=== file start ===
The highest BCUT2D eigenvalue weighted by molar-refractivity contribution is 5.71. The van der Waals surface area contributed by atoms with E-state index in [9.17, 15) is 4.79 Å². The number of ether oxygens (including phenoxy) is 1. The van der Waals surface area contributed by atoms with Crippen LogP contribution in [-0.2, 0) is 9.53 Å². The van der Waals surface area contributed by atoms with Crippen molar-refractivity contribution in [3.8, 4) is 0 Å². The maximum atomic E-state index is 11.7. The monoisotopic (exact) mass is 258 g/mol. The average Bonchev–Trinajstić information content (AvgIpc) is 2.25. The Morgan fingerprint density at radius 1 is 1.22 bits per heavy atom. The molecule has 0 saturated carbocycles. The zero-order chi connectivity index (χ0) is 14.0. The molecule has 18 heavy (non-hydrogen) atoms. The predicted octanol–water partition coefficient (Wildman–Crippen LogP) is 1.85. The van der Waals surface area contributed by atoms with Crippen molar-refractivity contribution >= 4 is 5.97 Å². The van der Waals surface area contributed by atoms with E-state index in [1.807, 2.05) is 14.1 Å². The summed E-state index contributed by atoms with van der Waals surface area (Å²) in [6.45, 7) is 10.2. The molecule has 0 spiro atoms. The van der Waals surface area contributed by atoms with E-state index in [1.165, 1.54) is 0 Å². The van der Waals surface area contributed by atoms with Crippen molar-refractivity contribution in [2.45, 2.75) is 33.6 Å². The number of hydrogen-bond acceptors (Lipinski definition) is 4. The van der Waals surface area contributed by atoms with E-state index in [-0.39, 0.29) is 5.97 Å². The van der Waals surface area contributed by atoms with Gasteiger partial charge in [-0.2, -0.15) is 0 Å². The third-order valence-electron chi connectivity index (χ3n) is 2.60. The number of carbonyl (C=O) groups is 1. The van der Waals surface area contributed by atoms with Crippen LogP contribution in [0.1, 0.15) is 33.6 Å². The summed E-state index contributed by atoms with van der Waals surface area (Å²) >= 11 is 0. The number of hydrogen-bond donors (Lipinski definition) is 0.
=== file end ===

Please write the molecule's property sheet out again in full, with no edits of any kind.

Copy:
The highest BCUT2D eigenvalue weighted by molar-refractivity contribution is 5.71. The van der Waals surface area contributed by atoms with E-state index in [9.17, 15) is 4.79 Å². The number of ether oxygens (including phenoxy) is 1. The van der Waals surface area contributed by atoms with Crippen LogP contribution in [-0.2, 0) is 9.53 Å². The van der Waals surface area contributed by atoms with Crippen molar-refractivity contribution in [3.8, 4) is 0 Å². The maximum atomic E-state index is 11.7. The monoisotopic (exact) mass is 258 g/mol. The average Bonchev–Trinajstić information content (AvgIpc) is 2.25. The Morgan fingerprint density at radius 1 is 1.22 bits per heavy atom. The molecule has 0 saturated carbocycles. The zero-order chi connectivity index (χ0) is 14.0. The molecule has 18 heavy (non-hydrogen) atoms. The predicted octanol–water partition coefficient (Wildman–Crippen LogP) is 1.85. The van der Waals surface area contributed by atoms with Crippen molar-refractivity contribution >= 4 is 5.97 Å². The van der Waals surface area contributed by atoms with E-state index in [1.807, 2.05) is 14.1 Å². The summed E-state index contributed by atoms with van der Waals surface area (Å²) in [6.45, 7) is 10.2. The molecule has 0 spiro atoms. The van der Waals surface area contributed by atoms with E-state index in [1.165, 1.54) is 0 Å². The van der Waals surface area contributed by atoms with Crippen molar-refractivity contribution in [2.45, 2.75) is 33.6 Å². The number of hydrogen-bond acceptors (Lipinski definition) is 4. The van der Waals surface area contributed by atoms with E-state index in [-0.39, 0.29) is 5.97 Å². The van der Waals surface area contributed by atoms with Gasteiger partial charge in [-0.2, -0.15) is 0 Å². The third-order valence-electron chi connectivity index (χ3n) is 2.60. The number of carbonyl (C=O) groups is 1. The van der Waals surface area contributed by atoms with Crippen LogP contribution in [0.1, 0.15) is 33.6 Å². The summed E-state index contributed by atoms with van der Waals surface area (Å²) >= 11 is 0. The number of hydrogen-bond donors (Lipinski definition) is 0.